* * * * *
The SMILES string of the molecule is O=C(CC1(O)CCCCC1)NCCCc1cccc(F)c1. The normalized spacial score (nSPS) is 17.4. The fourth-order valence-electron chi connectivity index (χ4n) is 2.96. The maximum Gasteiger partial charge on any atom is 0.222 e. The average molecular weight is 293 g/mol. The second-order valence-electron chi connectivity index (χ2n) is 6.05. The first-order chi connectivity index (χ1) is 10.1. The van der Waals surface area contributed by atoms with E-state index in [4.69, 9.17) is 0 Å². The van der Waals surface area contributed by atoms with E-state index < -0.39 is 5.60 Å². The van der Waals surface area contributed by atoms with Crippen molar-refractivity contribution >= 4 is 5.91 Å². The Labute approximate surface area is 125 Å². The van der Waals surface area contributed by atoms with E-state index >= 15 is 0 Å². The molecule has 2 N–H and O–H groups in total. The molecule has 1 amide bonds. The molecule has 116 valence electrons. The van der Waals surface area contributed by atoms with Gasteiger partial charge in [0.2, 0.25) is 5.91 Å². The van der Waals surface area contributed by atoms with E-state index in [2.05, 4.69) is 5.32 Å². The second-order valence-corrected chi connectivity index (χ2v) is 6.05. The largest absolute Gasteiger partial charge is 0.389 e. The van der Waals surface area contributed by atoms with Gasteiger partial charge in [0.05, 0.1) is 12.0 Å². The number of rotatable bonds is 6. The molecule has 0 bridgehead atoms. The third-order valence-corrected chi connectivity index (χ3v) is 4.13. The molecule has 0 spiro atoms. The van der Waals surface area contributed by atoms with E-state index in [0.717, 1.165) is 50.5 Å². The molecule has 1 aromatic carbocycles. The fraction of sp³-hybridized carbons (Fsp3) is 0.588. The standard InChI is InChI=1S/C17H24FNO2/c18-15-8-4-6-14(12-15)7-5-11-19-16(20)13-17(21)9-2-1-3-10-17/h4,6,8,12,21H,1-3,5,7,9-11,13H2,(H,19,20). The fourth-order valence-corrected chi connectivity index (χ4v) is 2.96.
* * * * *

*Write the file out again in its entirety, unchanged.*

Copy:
The SMILES string of the molecule is O=C(CC1(O)CCCCC1)NCCCc1cccc(F)c1. The normalized spacial score (nSPS) is 17.4. The fourth-order valence-electron chi connectivity index (χ4n) is 2.96. The maximum Gasteiger partial charge on any atom is 0.222 e. The average molecular weight is 293 g/mol. The second-order valence-electron chi connectivity index (χ2n) is 6.05. The first-order chi connectivity index (χ1) is 10.1. The van der Waals surface area contributed by atoms with E-state index in [4.69, 9.17) is 0 Å². The van der Waals surface area contributed by atoms with E-state index < -0.39 is 5.60 Å². The van der Waals surface area contributed by atoms with Crippen molar-refractivity contribution >= 4 is 5.91 Å². The Labute approximate surface area is 125 Å². The van der Waals surface area contributed by atoms with E-state index >= 15 is 0 Å². The molecule has 2 N–H and O–H groups in total. The molecule has 1 amide bonds. The molecule has 116 valence electrons. The van der Waals surface area contributed by atoms with Gasteiger partial charge in [0.2, 0.25) is 5.91 Å². The van der Waals surface area contributed by atoms with E-state index in [2.05, 4.69) is 5.32 Å². The second-order valence-corrected chi connectivity index (χ2v) is 6.05. The largest absolute Gasteiger partial charge is 0.389 e. The van der Waals surface area contributed by atoms with Gasteiger partial charge in [0.05, 0.1) is 12.0 Å². The number of rotatable bonds is 6. The molecule has 0 bridgehead atoms. The third-order valence-corrected chi connectivity index (χ3v) is 4.13. The molecule has 0 spiro atoms. The van der Waals surface area contributed by atoms with E-state index in [0.717, 1.165) is 50.5 Å². The molecule has 1 aromatic carbocycles. The fraction of sp³-hybridized carbons (Fsp3) is 0.588. The standard InChI is InChI=1S/C17H24FNO2/c18-15-8-4-6-14(12-15)7-5-11-19-16(20)13-17(21)9-2-1-3-10-17/h4,6,8,12,21H,1-3,5,7,9-11,13H2,(H,19,20). The fourth-order valence-corrected chi connectivity index (χ4v) is 2.96.